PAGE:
Common Causes Of Infertility
Planning to start a family is a time of great hope and optimism. Minds turn to the impending pregnancy journey, eventual birth, and the mystery of what life with a new human in the house will be like. However, for a significant number of people, their journey will include a significant hurdle, the issue of infertility. But what is it, how common is it and what causes it? In this article, we will explore what infertility is, its prevalence, some of the known factors associated with male and female infertility, and what to do if you suspect you are experiencing infertility issues.
Starting a family is a journey as unique as the person/couple embarking on it. For some, the outcome of pregnancy is the result of careful planning, for others, it comes as a complete surprise and/or shock. For the vast majority of couples, pregnancy occurs naturally within 12 months of trying to conceive.
Unfortunately, this outcome is neither guaranteed nor certain with current data suggesting that one in six Australian couples will experience infertility. Infertility is currently defined as the inability to conceive after 12 months or more of unprotected sex.
Types of Infertility
Whilst there are many reasons for a diagnosis of infertility (canvassed further below), the types of infertility experienced fall into the following groups:
- Male infertility
- Female infertility
- Presenting infertility issues in both partners, and
- Unexplained infertility – a term used when there is no medical explanation as to why the couple can’t conceive.
According to the Victorian Assisted Reproduction Treatment Authority (VARTA), male infertility is prevalent in 20 percent of infertility issues, female infertility is prevalent in 30 percent, presenting issues for both partners accounts for 30 percent of couples, and for 20 percent of cases, there is no apparent cause of infertility (idiopathic or unexplained infertility).
Causes of male and female infertility
The Fertility Society of Australia and New Zealand (FSANZ) which is the peak body representing scientists, doctors, researchers, nurses, consumers and counsellors in reproductive medicine in Australia & New Zealand identify the more prevalent causes of male infertility and female infertility as follows:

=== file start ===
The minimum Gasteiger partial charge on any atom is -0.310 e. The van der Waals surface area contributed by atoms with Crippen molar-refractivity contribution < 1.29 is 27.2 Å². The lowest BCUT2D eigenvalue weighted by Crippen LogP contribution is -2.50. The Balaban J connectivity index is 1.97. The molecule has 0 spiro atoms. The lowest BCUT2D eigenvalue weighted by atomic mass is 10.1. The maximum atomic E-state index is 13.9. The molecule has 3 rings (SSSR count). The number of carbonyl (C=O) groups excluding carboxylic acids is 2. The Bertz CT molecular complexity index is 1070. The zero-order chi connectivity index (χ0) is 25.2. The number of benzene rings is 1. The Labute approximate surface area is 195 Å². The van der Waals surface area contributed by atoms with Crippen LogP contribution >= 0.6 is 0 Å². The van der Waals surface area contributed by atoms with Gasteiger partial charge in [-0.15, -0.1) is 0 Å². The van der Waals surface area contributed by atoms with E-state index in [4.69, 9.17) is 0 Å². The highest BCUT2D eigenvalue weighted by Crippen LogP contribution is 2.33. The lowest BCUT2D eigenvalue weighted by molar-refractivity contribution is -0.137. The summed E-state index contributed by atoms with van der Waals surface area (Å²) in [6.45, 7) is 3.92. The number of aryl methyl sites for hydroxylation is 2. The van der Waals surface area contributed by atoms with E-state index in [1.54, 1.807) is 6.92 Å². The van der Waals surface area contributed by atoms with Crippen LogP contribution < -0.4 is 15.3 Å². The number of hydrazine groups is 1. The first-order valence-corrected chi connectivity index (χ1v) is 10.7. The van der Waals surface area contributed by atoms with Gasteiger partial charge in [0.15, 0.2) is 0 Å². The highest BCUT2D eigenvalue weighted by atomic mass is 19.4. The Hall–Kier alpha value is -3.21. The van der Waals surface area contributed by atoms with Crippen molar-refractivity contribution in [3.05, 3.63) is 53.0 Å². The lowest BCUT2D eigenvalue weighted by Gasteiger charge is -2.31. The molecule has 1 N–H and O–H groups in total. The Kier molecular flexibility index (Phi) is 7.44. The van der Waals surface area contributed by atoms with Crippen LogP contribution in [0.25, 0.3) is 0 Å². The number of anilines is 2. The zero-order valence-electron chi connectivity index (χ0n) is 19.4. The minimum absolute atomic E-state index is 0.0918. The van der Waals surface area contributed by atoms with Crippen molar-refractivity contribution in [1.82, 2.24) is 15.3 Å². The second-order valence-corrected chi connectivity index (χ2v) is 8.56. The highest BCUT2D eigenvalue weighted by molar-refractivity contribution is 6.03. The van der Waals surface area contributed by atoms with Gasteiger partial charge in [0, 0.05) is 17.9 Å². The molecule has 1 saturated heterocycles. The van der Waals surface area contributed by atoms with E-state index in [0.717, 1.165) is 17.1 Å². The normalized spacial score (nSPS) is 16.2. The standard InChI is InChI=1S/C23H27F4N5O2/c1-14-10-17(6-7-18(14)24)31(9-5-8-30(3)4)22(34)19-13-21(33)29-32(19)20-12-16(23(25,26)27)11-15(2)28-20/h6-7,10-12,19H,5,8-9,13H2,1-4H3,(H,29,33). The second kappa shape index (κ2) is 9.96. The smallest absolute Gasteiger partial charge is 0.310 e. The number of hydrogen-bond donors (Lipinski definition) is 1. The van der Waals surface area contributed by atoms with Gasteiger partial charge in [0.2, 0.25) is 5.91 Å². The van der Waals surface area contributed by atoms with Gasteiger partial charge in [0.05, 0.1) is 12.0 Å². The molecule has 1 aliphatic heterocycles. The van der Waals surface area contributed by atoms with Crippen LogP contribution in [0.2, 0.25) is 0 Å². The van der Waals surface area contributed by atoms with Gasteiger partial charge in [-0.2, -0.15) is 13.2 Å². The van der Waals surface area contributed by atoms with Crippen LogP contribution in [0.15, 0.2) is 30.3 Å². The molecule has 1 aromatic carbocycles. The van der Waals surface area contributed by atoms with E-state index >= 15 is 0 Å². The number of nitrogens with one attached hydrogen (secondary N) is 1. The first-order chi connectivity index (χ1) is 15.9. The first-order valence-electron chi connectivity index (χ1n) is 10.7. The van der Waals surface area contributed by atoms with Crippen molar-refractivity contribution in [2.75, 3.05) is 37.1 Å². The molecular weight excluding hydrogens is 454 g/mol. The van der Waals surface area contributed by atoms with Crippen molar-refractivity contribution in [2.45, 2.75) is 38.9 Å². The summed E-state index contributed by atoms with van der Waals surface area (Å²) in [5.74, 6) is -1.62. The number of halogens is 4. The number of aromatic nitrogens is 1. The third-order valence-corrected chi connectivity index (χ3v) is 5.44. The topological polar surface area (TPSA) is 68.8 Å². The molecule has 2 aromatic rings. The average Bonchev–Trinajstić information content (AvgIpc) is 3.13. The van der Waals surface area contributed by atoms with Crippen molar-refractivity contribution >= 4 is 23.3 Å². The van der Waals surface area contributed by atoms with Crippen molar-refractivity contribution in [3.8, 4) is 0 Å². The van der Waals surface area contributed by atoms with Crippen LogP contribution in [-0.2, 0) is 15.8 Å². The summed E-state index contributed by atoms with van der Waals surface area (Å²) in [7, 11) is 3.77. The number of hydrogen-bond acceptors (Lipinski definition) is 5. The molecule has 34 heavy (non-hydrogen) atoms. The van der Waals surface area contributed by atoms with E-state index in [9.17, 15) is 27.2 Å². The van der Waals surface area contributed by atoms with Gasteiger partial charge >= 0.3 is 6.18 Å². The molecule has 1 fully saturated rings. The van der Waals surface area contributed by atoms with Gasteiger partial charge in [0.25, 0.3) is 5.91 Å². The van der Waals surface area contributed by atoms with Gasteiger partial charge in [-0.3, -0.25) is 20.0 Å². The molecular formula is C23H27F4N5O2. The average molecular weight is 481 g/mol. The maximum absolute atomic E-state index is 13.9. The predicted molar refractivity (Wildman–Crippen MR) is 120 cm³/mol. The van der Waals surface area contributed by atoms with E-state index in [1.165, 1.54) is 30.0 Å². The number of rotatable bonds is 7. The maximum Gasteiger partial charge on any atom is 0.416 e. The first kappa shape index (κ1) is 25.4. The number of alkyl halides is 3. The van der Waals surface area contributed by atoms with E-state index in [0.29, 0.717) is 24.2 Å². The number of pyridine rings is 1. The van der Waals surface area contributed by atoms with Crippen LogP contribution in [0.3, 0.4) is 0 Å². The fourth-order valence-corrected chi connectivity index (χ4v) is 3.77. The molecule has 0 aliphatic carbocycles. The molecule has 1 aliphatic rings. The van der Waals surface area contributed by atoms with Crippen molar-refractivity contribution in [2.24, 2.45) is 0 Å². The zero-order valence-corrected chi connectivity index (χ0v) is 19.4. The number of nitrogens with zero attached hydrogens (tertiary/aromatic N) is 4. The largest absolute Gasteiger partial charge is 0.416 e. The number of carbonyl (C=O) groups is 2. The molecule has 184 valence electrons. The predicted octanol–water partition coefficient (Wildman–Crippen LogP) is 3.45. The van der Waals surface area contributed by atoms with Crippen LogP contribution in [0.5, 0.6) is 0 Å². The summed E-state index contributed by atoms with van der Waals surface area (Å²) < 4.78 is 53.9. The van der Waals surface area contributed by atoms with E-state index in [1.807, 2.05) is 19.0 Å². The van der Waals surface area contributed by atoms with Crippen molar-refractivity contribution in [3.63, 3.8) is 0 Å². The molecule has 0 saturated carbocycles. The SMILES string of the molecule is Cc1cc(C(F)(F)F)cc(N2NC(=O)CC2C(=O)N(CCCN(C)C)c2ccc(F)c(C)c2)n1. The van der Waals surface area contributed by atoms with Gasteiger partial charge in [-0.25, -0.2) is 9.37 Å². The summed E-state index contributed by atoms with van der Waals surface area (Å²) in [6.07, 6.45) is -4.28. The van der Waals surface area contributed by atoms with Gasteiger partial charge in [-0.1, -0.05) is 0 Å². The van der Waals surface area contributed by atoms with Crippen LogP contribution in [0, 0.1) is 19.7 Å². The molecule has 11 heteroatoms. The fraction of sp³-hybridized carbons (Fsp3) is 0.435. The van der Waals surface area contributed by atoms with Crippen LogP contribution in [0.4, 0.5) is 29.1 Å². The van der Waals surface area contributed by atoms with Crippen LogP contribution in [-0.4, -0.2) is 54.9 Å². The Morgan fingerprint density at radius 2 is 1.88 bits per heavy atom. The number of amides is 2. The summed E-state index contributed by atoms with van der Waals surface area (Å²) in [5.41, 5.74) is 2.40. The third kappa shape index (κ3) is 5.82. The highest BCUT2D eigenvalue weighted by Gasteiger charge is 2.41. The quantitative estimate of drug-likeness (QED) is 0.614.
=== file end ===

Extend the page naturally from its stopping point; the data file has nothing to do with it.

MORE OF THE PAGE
Causes of male infertility
- Poor quality semen and sperm
- Damaged testicles
- Ejaculation disorders
- Hormonal issues
- Medicines and drugs
- Lifestyle factors (smoking, drinking, stress, obesity etc)
Causes of female infertility
- Ovulatory disorders (like Premature ovarian insufficiency (POI) or Polycystic ovarian syndrome (PCOS)
- Fallopian tube damage
- Uterine fibroids
- Autoimmune disorders
- Lifestyle & Environmental factors (smoking, drinking, stress, obesity etc)
A note on PCOS and endometriosis
- Women with PCOS often take longer to fall pregnant and are more likely to need treatment than women without PCOS. Despite this, studies show little difference between the number of children born to women with PCOS than those without.
- Women with endometriosis will experience difficulties getting pregnant 30 percent of the time. However, most women with endometriosis become pregnant without the need for treatment.
Whilst a GP will be able to do an initial assessment to check for things that may be causing fertility problems (and advise on what to do next), a fertility specialist is best placed to conduct a more comprehensive fertility health check through preconception testing and diagnosis.
Advice – for those who have been unsuccessful in falling pregnant for a period greater than 12 months, make an appointment to discuss this with your GP. For those where the partner carrying the pregnancy is over 35, make an appointment after six months.
What if you have trouble falling pregnant?
Once in contact with your GP, they will commence your fertility investigation by collecting your medical history and conducting a physical examination of both partners (which may include some basic tests to make sure the woman is ovulating and the man is producing sperm.
Pending the outcomes of your tests, your GP may advise you to keep trying, or, they may recommend a referral to a fertility specialist who will conduct specialised tests designed to establish the cause of infertility and determine the best type of fertility treatment required.